Procedural safeguards are necessary and important, but they should not result in the suffering of those they are meant to protect. Connecticut has made great strides in the last few years toward seeking greater protections for people who have been conserved by the probate courts. Revised statutes in 2007 and 2013 provide enhanced safeguards for these individuals. For example, stricter notice requirements insure that family members and all interested parties are apprised of conserved peoples’ whereabouts. Implicit in the statutes is an emphasis on allowing conserved persons greater self-determination while in the care of the courts.

Yet for a small group of people, usually the elderly who are at the end of their lives and suffering medical crises, our statutes may have an unintended effect. Procedural requirements that normally function to protect the liberty interests of conserved people instead result in maintaining them in a kind of holding pattern while they are subject to ongoing, aggressive, often painful medical treatment. Such treatment offers them no possibility of cure and only causes suffering.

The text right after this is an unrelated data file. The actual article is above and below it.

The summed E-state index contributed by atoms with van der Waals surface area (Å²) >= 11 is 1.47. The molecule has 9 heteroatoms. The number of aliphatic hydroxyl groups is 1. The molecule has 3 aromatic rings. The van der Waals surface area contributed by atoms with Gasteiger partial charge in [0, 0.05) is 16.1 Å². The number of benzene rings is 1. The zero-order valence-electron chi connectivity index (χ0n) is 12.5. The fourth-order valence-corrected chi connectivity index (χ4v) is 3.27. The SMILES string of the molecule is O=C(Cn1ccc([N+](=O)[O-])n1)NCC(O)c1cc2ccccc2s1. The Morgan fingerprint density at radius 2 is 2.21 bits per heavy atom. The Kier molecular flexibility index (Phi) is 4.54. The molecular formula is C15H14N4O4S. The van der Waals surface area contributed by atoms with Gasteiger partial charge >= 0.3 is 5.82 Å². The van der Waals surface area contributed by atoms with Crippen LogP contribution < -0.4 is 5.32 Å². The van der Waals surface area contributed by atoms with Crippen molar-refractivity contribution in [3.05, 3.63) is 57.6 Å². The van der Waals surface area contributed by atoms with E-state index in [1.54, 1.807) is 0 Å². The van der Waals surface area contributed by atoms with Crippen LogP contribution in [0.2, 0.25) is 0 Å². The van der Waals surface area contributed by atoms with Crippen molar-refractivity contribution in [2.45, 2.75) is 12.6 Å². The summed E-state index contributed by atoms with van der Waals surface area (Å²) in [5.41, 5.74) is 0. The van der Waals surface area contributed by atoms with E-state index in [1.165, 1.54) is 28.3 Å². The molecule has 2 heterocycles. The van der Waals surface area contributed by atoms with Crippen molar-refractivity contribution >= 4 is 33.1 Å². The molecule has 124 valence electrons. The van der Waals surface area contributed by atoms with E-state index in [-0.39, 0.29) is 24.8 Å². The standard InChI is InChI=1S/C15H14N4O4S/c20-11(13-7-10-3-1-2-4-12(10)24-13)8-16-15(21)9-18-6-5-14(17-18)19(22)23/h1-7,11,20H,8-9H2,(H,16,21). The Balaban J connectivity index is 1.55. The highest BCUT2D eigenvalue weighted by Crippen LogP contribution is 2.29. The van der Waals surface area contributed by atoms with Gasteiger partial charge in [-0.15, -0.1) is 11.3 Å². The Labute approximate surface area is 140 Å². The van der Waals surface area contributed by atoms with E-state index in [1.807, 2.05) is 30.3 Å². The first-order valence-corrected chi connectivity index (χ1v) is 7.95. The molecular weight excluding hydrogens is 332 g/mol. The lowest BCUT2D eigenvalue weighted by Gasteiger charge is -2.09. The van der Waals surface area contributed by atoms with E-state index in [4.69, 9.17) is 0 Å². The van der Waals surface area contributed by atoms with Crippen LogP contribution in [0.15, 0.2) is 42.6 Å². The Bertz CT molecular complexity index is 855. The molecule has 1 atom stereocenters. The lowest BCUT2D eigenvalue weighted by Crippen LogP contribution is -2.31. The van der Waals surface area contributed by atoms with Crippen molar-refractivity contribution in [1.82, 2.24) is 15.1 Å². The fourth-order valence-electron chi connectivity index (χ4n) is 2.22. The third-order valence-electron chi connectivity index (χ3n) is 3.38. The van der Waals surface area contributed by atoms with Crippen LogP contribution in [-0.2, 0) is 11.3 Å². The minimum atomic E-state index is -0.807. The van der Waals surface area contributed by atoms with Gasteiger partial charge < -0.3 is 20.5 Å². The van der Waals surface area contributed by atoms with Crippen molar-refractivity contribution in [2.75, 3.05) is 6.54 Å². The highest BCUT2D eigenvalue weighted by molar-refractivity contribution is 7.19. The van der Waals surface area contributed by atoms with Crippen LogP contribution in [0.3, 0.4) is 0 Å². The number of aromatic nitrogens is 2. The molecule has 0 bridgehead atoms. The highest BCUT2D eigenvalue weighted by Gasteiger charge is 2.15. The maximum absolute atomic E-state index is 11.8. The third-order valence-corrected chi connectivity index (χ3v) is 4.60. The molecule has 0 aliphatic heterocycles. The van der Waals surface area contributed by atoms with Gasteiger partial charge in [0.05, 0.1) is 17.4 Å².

Consider the following recent example: A 94-year-old woman with advanced dementia and a gangrenous leg. The only effective treatment for the leg was amputation, but she would not survive this surgery. The gangrene spread into her blood, causing sepsis. Sepsis could progress to septic shock, a life-threatening condition. Her blood pressure was dangerously low. She could no longer function or even eat on her own so a feeding tube was inserted into her abdomen to reach her stomach. She was categorized as failing to thrive. Her leg caused her pain and she required doses of narcotics to blunt the pain.

The physician at her nursing home believed that nothing could stop the course of her illness — there was no cure for her leg, the condition of which would only continue to deteriorate, and there was no cure for her failure to thrive. She did not have advanced directives. He asked the conservator to agree to a “comfort measures only” (CMO) status for her, whereby she would be given pain medication as needed and made comfortable in her bed at the nursing home. She would no longer be treated medically, that is, sent to the hospital or to medical appointments as various conditions arose, which would happen with increasing frequency as she declined. With CMO, or hospice care, she would die soon, but comfortably, in her bed at the nursing home, cared for by people with whom she was familiar.